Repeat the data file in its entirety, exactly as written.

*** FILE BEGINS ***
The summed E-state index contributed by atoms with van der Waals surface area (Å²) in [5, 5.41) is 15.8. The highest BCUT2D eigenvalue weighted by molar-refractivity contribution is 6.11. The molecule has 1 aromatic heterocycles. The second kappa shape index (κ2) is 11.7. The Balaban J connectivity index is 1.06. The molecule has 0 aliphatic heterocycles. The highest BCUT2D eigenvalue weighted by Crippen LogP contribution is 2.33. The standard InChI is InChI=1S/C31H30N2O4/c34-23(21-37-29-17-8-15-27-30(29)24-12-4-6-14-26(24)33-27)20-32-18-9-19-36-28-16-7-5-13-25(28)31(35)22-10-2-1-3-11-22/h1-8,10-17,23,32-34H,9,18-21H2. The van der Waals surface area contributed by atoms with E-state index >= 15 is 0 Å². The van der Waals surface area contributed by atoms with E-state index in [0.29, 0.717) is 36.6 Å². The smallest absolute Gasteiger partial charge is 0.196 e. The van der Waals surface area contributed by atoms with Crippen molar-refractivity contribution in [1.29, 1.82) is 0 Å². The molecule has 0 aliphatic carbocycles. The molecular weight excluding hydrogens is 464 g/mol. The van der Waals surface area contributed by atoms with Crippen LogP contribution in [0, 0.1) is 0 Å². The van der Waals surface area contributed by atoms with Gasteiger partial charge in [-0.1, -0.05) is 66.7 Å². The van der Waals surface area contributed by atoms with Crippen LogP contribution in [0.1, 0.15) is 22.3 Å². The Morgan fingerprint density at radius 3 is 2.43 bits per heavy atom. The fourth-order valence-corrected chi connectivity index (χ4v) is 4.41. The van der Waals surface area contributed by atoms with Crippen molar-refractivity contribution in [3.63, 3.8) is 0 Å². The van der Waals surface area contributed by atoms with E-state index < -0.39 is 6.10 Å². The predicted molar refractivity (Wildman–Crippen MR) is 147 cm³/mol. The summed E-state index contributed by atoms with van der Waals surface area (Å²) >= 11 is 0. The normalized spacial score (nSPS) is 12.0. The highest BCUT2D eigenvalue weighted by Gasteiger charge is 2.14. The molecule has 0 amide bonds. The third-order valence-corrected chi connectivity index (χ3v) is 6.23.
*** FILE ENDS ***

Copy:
The summed E-state index contributed by atoms with van der Waals surface area (Å²) in [5, 5.41) is 15.8. The highest BCUT2D eigenvalue weighted by molar-refractivity contribution is 6.11. The molecule has 1 aromatic heterocycles. The second kappa shape index (κ2) is 11.7. The Balaban J connectivity index is 1.06. The molecule has 0 aliphatic heterocycles. The highest BCUT2D eigenvalue weighted by Crippen LogP contribution is 2.33. The standard InChI is InChI=1S/C31H30N2O4/c34-23(21-37-29-17-8-15-27-30(29)24-12-4-6-14-26(24)33-27)20-32-18-9-19-36-28-16-7-5-13-25(28)31(35)22-10-2-1-3-11-22/h1-8,10-17,23,32-34H,9,18-21H2. The van der Waals surface area contributed by atoms with E-state index >= 15 is 0 Å². The van der Waals surface area contributed by atoms with E-state index in [0.29, 0.717) is 36.6 Å². The smallest absolute Gasteiger partial charge is 0.196 e. The van der Waals surface area contributed by atoms with Crippen molar-refractivity contribution in [1.29, 1.82) is 0 Å². The molecule has 0 aliphatic carbocycles. The molecular weight excluding hydrogens is 464 g/mol. The van der Waals surface area contributed by atoms with Crippen LogP contribution in [0, 0.1) is 0 Å². The van der Waals surface area contributed by atoms with Gasteiger partial charge in [-0.1, -0.05) is 66.7 Å². The van der Waals surface area contributed by atoms with Crippen LogP contribution in [0.1, 0.15) is 22.3 Å². The Morgan fingerprint density at radius 3 is 2.43 bits per heavy atom. The fourth-order valence-corrected chi connectivity index (χ4v) is 4.41. The van der Waals surface area contributed by atoms with Crippen molar-refractivity contribution in [3.63, 3.8) is 0 Å². The van der Waals surface area contributed by atoms with E-state index < -0.39 is 6.10 Å². The predicted molar refractivity (Wildman–Crippen MR) is 147 cm³/mol. The summed E-state index contributed by atoms with van der Waals surface area (Å²) >= 11 is 0. The normalized spacial score (nSPS) is 12.0. The highest BCUT2D eigenvalue weighted by Gasteiger charge is 2.14. The molecule has 0 amide bonds. The third-order valence-corrected chi connectivity index (χ3v) is 6.23.